kate bush

30 Days of Music: #030

I committed to this yesterday, and if you have a blog, I implore you to join in. If not, I implore you to read. Keep up with me, and see if I can keep up with the list. day 30 – your favorite song at this time last year Kate Bush – Wuthering Heights I wish I could pinpoint exactly when I first got Spotify. I was in love with this song and, not owning any of Kate Bush’s stuff, it became my Bush-listening device. And ridiculous as it is to suggest that a song two decades old that I’d heard hundreds of times before changed my outlook… it did. Yeah, I lost my poptimism virginity to Kate Bush. What of it? This is particularly apt because it’s been almost exactly a year since I turned this into an active blog and eventually bought alex-spencer.co.uk. The turning point, in my mind, will always be the Britney post. It was here, with Kate Bush holding my hand, that I was led into the defend-Pop-to-the-death mindset that is now, I think, my final mode. It was around the same time that I discovered Freakytrigger (the Wuthering Heights entry of Popular being the first thing I read) and started reading Paul Morley’s Words & Music, an very serious ode to silly pop. It was here that I realised I love pop, as long as it’s by a woman… Ridiculous, operatic melodrama about a 19th Century novel I’ve never read. An instantly-recognisable, Gothic ghost-story in song. #1. Top Of The Pops. Emily Brontë! Top of the Pops! How could I not fall in love?

A Week of Obsessions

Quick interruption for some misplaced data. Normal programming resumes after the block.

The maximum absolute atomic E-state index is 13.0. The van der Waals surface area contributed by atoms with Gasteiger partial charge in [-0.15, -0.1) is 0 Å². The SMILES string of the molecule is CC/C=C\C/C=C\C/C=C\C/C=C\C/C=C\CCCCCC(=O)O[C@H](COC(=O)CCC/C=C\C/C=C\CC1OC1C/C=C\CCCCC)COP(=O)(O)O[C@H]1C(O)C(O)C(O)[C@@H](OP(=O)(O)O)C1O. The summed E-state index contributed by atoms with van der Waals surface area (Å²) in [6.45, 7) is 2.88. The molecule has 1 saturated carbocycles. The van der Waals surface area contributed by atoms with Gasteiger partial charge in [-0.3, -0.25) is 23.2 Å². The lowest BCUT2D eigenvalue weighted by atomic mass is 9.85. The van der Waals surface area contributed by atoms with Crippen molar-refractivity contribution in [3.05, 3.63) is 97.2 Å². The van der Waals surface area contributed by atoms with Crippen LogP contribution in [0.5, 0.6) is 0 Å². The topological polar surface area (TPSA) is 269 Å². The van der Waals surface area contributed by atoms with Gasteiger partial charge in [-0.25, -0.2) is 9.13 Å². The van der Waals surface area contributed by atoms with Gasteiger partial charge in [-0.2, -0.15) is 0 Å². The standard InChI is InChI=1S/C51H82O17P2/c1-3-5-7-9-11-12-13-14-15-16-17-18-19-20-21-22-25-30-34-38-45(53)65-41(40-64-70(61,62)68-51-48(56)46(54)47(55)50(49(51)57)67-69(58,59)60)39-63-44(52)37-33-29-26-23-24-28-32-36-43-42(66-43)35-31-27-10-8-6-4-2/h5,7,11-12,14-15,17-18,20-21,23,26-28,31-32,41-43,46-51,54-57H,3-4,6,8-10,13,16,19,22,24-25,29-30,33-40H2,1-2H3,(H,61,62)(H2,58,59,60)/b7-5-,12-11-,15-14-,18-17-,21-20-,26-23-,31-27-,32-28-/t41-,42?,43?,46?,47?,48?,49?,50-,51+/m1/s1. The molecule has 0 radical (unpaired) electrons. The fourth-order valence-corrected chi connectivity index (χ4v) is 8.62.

My use of magical music infinito-software Spotify has started to change (evolve? devolve? I’m unsure) recently. I remember my confusion, upon initially downloading Spotify, at the sheer wall of music that lay before me, bigger and growing faster than it would ever be possible to listen to. A joyful confusion, to be sure, but nihilistic in its revelation of my ultimate insignifance. So I used it as a Kate Bush listening-machine. After a while, I discovered playlists. I could allow other people to whittle down this impossible amount of music. With this confidence, I discovered Spotify as a request-granting immediate-gratification social DJing tool.ut, finally, its true purpose has been revealed: Spotify is the replacement for the role the NME; MTV2; MySpace and various blogs have served throughout my life. The discovery feed. Without much commitment, I can hear pretty much anything- all I need to know is the name. (Which remains, of course, the big difficulty in discovering music.) There’s a much longer post in me on the nature of discovering music, and the drive behind that so, with no further ado, I recommend the accompanying playlist to Pitchfork’s Top 500 songs of the 21st Century list. And three songs, two that I’ve listened to on repeat and one that inspired me enough to write this post. El-P – Stepfather FactoryI am constantly torn by my love of hip-hop. It’s very limited, to certain acts and specific song and then, I know it all feeds one emotion- this male, chest-beating aggression thing. I know it can be a pretty harmful genre, socially. It’s irresponsible.Then I hear this and it’s genuinely terrifying in the way some of OK Computer was when I first heard it. The nearest comparison I can draw, soundwise, is I Can Ride A Bike With No Handlebars, if you remember that. The ultimate disenfranchised attack on American values, corporations, the family unit… It’d be mockably, teenage-ly, broad if not for its genius idea- the titular Stepfather Factory. And then it bends some of the sounds just right and it’s threatening and depressing and a call to arms.The Honeydrips – (Lack of) Love Will Tear Us ApartI haven’t actually listened to this much yet, but I can spot an obsession when it’s coming. Distant, airy female vocals, clever-clever title, and a beat that sounds like a stretched-out combination of ’90s dance and Christmas jingles. It’s a bit of a pity there has to be a male (pseudo-rapping) voice on the track at all, but it only lasts about 10 seconds.Antony & The Johnsons – Hope There’s SomeoneThis is the big one, the most obsessed I’ve been with a song in months, possibly longer. When he won the Mercury prize from pretty much nowhere in 2005? and got hit by the NME hype-train, I made the mistake of scoffing. I was young and didn’t know better. A musing on loneliness? Sexuality? Death? All of the above? It really doesn’t matter- the strange wavering voice is genuinely touching and actually oddly catchy… I’m trying hard not to fall into my normal journalistic mode of description here. Suffice to say, if you like any kind of emotion in your music, you owe it to yourself to listen to this song. Three listens should give it the time to embed itself in your soul. Sometimes, it’s enough to just be the guy that tells people about nice songs.